Our book haul:

A favourite for Holly, The Secret Garden and a classic with Breakfast at Tiffany’s (which she read in one day) and Dog Stories and another classic with Cannery Row for me!



When & Where:

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Russell Prize for Humour Writing

Russell Prize for Humour Writing

Last month the State Library of NSW announced the launch of the inaugural Russell Prize for Humour Writing, the only award of its kind in Australia. What a great prize for Aussie writers! Have a crack at it people!

Aussie Humour

Light or dark, fun or farce – published works of fiction, memoir, poetry and verse by Australian writers will be considered for the biennial $10,000 prize, with entries now open. The Prize has been made possible by the generous bequest of the late Peter Wentworth Russell, a farmer, businessman and passionate reader. Administered and presented by the State Library of NSW on behalf of the estate, the prize aims to celebrate, recognise and encourage humour writing, and to promote interest in this genre.

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Family Fun Day at the State Library of NSW

Family Fun Day at the State Library of NSW

hairymaclary-credit original artwork Lynley Dodd (1985)
Hairy Maclary (original artwork Lynley Dodd) Copyright & TM Hairy Maclary and Friends, Lynley Dodd, 2012 Reproduced courtesy of Penguin Group (NZ) and the artist.

Its Family Fun Day at the State Library of NSW this Saturday 22nd November! 

Visit the State Library to see Hairy Maclary and all his friends on display in the free exhibition Lynley Dodd: A Retrospective.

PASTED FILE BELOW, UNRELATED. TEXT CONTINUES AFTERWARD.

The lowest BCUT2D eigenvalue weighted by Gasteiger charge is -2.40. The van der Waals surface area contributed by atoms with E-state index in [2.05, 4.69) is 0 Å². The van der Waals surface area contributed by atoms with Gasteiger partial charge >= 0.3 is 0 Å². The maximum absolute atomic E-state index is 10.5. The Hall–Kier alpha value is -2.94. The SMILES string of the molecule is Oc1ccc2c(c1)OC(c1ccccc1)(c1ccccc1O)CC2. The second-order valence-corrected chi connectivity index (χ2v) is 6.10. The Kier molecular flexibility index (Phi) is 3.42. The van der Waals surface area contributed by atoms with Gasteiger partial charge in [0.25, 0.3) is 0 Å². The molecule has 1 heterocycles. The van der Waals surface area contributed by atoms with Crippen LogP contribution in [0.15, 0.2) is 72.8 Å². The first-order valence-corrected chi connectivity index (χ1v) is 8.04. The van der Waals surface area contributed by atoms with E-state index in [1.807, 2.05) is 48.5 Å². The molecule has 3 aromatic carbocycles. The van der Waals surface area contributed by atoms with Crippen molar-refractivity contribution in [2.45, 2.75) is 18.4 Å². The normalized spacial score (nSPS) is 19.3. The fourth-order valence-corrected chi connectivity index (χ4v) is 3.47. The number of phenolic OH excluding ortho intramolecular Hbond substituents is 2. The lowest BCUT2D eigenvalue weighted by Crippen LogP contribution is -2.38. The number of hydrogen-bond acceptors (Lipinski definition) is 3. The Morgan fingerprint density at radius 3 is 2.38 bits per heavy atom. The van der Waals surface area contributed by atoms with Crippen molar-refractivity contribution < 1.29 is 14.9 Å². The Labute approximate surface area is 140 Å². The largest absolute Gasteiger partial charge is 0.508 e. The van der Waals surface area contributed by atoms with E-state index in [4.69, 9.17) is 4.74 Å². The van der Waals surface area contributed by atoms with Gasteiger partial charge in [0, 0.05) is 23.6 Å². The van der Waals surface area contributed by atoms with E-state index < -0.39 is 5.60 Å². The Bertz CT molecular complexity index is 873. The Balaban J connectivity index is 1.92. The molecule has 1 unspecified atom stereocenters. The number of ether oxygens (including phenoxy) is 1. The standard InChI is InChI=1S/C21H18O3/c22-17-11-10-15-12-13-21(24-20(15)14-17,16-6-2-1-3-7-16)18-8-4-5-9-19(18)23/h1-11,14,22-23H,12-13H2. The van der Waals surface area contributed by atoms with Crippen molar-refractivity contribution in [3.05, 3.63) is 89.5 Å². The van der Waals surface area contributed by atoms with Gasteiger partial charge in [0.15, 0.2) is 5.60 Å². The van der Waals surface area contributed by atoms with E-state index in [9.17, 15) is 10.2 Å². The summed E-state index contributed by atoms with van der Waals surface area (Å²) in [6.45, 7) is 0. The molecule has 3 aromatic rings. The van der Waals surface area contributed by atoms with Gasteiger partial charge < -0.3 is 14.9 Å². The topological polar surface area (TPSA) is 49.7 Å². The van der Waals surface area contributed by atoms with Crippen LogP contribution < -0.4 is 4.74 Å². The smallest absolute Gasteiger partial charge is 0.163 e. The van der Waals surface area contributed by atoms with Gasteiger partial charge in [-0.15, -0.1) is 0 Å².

Come dressed as your favourite Lynley Dodd character & join in the fun! From 10.30am to 3pm there will be storytelling, face painting, balloon twisting, craft activities, dress-up parade, film screenings and more! As well as Dame Lynley Dodd, the author, illustrator and creator of Hairy Maclary who will be signing books from 11am – 12 noon and 1.30pm – 2.30pm (one book per person).

See below for more details about the activities.

This exhibition, part of Lynley Dodd: A Retrospective Exhibition from Tauranga Art Gallery in New Zealand showcases a collection of 59 original drawings from Lynley Dodd’s popular children’s books, including the Hairy Maclary series, the Schnitzel Von Krumm series, Slinky Malinki, and Scarface Claw. A celebration of Dame Lynley’s work to date, this exhibition also includes drawings from her first work dating back to school days, through to the most recent publication, Shoo.